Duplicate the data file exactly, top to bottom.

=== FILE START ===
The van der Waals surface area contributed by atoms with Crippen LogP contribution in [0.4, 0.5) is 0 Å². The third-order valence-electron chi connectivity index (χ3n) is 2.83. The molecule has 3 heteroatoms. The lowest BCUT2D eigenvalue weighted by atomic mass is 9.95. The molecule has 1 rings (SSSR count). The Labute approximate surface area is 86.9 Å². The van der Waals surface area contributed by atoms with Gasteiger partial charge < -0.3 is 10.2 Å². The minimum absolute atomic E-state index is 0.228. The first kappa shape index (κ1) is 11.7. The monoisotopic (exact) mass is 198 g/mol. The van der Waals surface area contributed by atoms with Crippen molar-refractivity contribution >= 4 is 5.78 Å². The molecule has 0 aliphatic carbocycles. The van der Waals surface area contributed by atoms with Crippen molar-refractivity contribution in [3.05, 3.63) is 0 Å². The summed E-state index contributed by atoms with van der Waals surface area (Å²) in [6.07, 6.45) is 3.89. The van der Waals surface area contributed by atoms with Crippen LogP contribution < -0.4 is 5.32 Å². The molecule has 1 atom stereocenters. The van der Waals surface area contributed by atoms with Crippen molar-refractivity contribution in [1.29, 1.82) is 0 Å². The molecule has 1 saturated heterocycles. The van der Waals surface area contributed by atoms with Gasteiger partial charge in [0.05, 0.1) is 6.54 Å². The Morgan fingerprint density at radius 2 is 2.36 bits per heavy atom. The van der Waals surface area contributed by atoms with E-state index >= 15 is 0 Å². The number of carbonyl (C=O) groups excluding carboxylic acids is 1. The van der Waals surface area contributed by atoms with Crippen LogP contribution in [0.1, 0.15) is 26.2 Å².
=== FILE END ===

The van der Waals surface area contributed by atoms with Crippen LogP contribution in [0.4, 0.5) is 0 Å². The third-order valence-electron chi connectivity index (χ3n) is 2.83. The molecule has 3 heteroatoms. The lowest BCUT2D eigenvalue weighted by atomic mass is 9.95. The molecule has 1 rings (SSSR count). The Labute approximate surface area is 86.9 Å². The van der Waals surface area contributed by atoms with Gasteiger partial charge < -0.3 is 10.2 Å². The minimum absolute atomic E-state index is 0.228. The first kappa shape index (κ1) is 11.7. The monoisotopic (exact) mass is 198 g/mol. The van der Waals surface area contributed by atoms with Crippen molar-refractivity contribution >= 4 is 5.78 Å². The molecule has 0 aliphatic carbocycles. The van der Waals surface area contributed by atoms with Crippen molar-refractivity contribution in [3.05, 3.63) is 0 Å². The summed E-state index contributed by atoms with van der Waals surface area (Å²) in [6.07, 6.45) is 3.89. The van der Waals surface area contributed by atoms with Crippen LogP contribution < -0.4 is 5.32 Å². The molecule has 1 atom stereocenters. The van der Waals surface area contributed by atoms with Crippen molar-refractivity contribution in [1.29, 1.82) is 0 Å². The molecule has 1 saturated heterocycles. The van der Waals surface area contributed by atoms with Gasteiger partial charge in [0.05, 0.1) is 6.54 Å². The Morgan fingerprint density at radius 2 is 2.36 bits per heavy atom. The van der Waals surface area contributed by atoms with E-state index >= 15 is 0 Å². The number of carbonyl (C=O) groups excluding carboxylic acids is 1. The van der Waals surface area contributed by atoms with Crippen LogP contribution in [0.1, 0.15) is 26.2 Å².